Corruption is power plus domination minus transparency—where there is a corruption: there is bad political governance along with weak and ineffective public institutions. A government must keep the trust between people and government through transparency in the sense that every action is transparent: defining, identifying, and classifying corruption. Nigerians state: “corruption is not just endemic but an integral part of the social fabric of life” All across Africa, most governments have failed to combat corruption. Would the religion and morality play a role in curbing corruption? Why religious countries have higher corruption and least religious countries like Denmark, Finland, and Sweden are the least corrupt in the world?
Bono says: “the worst disease in the world today is corruption; and there is a cure: transparency.” Transparency International ranks Africa in the lowest in its corruption perception index in every year—the worst are in Sub-Saharan Africa including Somalia which scored 9 out of 100 in 2017 (0 is highly corrupt and 100 is very clean). Many initiatives against corruption have ended up engineering extra gateways for corruption—there should be a change in both theoretical prospective and methodological approac
Only 34% of rural Africa has access to road (African Development Bank, 2010). The incumbent should be committed to expanding road networks to reduce the distance between urban and rural, and those between cities, so to speak. Thanks to former president of Somaliland Mr. Siilaanyo—he constructed the desperately demanded roads which were rough and tiring: increased access to health, education, market and other services. The construction of the road from Hargeisa to Borama has reduced the distance from 4 hours to only 2 hours now. Similarly his government has reduced the distance from Hargeisa to Wajale, from Buroa to Erigavo, from Hargeisa to Salahley, from Hargeisa to Baligubadle, and from Hargeisa to Ceelsheekh, in partnership with local communities.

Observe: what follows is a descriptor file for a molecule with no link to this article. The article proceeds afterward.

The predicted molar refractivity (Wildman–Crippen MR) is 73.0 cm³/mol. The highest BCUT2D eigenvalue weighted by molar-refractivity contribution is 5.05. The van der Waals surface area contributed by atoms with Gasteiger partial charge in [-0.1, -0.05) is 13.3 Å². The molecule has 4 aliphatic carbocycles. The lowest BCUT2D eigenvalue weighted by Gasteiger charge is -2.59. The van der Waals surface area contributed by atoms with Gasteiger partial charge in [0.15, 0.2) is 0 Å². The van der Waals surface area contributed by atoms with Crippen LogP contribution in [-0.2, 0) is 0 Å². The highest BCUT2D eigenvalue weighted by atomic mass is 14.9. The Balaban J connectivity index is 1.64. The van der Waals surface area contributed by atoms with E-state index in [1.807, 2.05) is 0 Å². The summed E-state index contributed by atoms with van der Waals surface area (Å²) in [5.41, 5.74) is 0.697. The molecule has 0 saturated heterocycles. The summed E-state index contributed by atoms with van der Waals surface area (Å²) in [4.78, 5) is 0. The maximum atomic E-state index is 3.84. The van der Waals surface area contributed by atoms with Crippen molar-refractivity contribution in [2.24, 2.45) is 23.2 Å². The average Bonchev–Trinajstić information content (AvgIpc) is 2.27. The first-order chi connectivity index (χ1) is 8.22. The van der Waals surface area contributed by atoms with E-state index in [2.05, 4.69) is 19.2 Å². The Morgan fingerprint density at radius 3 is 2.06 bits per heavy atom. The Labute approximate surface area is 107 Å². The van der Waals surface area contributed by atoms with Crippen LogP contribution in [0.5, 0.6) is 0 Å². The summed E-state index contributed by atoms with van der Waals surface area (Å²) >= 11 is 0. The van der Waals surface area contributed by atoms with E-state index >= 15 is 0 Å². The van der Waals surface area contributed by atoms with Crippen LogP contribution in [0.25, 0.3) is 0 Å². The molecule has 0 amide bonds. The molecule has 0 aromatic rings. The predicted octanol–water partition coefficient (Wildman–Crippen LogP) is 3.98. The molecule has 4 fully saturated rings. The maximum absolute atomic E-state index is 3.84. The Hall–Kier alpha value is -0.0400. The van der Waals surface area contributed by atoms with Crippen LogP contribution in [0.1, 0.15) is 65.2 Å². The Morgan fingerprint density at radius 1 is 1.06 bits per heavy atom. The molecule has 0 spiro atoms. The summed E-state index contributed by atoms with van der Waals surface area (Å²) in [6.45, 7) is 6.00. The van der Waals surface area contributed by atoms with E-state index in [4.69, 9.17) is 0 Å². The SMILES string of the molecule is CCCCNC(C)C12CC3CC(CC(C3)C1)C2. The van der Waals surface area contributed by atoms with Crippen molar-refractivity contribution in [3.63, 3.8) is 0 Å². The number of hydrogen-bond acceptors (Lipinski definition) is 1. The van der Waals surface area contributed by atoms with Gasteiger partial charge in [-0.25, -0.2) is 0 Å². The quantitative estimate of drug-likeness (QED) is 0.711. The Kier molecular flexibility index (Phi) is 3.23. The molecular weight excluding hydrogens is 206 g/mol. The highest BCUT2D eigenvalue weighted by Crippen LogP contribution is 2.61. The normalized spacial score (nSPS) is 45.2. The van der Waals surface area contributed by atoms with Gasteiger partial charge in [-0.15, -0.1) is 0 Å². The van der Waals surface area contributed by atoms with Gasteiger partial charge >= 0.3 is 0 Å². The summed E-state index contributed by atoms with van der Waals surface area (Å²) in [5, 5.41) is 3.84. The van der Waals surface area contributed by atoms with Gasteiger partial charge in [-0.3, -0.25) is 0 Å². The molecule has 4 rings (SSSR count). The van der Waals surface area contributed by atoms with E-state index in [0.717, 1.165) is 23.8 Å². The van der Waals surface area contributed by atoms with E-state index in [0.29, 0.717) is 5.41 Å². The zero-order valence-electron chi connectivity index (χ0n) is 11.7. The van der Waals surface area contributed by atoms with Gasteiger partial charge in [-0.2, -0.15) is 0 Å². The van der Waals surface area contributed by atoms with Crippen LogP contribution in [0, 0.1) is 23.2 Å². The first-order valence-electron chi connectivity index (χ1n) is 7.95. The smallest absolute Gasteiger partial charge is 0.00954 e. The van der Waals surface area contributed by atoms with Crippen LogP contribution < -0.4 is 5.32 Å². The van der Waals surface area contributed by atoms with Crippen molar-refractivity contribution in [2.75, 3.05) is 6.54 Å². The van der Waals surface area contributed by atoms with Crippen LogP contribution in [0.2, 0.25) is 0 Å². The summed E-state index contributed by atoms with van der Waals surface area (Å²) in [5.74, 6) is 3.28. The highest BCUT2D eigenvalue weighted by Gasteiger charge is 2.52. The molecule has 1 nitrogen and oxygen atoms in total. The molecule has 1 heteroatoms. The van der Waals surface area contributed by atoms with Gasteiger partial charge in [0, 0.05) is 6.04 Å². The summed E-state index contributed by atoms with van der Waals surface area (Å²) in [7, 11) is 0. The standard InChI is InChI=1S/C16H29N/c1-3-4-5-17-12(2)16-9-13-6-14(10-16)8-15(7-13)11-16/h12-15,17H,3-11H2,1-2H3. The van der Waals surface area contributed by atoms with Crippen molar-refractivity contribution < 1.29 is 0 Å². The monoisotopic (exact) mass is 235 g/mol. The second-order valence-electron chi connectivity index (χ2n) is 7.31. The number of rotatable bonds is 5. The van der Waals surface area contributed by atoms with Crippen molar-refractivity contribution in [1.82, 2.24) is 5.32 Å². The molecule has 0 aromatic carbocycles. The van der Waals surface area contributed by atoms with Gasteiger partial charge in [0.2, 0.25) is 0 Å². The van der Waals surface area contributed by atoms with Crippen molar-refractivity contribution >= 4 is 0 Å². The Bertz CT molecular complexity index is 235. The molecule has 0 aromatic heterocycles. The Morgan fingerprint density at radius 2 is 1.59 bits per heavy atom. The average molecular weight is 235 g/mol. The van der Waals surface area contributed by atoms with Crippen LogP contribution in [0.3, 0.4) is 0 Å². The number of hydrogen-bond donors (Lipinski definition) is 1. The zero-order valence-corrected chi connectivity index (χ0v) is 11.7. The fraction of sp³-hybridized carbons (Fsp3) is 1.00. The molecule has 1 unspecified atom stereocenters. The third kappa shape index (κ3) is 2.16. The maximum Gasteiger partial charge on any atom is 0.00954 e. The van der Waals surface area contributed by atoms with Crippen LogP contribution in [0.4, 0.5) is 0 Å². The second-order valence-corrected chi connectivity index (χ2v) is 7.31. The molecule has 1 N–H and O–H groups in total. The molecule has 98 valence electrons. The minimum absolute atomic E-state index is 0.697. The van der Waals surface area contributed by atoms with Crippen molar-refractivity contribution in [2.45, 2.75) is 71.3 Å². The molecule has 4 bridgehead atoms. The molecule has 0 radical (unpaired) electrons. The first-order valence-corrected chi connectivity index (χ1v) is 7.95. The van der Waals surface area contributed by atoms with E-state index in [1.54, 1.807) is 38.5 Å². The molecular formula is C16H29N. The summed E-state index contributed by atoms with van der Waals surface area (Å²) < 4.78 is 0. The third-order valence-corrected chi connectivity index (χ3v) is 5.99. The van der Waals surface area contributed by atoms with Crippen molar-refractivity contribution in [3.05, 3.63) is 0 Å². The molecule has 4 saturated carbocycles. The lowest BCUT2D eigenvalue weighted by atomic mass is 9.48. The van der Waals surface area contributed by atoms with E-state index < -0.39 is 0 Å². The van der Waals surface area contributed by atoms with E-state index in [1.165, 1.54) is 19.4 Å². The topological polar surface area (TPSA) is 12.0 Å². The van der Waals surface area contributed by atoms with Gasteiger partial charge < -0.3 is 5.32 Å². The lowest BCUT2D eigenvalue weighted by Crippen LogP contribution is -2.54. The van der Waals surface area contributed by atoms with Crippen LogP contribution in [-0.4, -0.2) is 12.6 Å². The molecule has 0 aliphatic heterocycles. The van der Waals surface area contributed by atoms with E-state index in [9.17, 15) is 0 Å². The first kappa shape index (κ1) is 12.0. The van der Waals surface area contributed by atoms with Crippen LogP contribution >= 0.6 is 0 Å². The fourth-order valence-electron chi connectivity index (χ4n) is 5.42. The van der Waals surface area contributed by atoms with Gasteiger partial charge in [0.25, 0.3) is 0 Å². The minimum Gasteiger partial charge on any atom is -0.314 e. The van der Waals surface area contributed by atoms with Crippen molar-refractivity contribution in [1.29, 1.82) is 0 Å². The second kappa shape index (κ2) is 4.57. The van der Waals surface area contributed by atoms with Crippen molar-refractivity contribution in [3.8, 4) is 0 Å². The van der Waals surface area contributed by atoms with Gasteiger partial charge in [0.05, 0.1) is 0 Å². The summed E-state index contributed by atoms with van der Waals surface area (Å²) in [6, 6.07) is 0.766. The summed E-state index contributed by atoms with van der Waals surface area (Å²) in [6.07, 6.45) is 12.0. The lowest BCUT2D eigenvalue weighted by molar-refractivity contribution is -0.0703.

Despite failing most of the global indexes in every year, would the President diminish the distance between Hargeisa and Djibouti, the distance between Hargeisa and Alaybaday, distance between Erigavo and Badhan, and the distance between Hargeisa and Oodweyne? Somaliland has the resources to do that. Taiwan has realized its growth from resource Poor Island to a regional economic power house. And development is not a matter of time and term but a matter of what you do and how you do it. For example, both Ghana and Malaysia gained independence from Britain in 1957—the same year: now Ghana is among the poorest while Malaysia is a fast-developing-country.
In conclusion: With the focus on pulling many out of the poverty trap, improve the soft infrastructure—institutions and build better road networks as national projects to raise the country’s GDP. With your advisors, stimulate monetary and fiscal transparency: creating watchdogs with the involvement of civil society, media and the private sector. Set inclusive policies for political and economic stability—expanding opportunities at all levels: rural and remote areas—clean water and affordable housing in the cities. Set benchmarks and set policies along assessing its possible economic, political and social implications—find the potential economic drivers and uphold the ownership of the country’s development agenda. To liberate Somaliland from poverty, fight with all bad “excuses” and ensure that your institutions are not only busy but productive. And before initiating any development project, assess the “integrity” and “delivery capacity” of your institutions.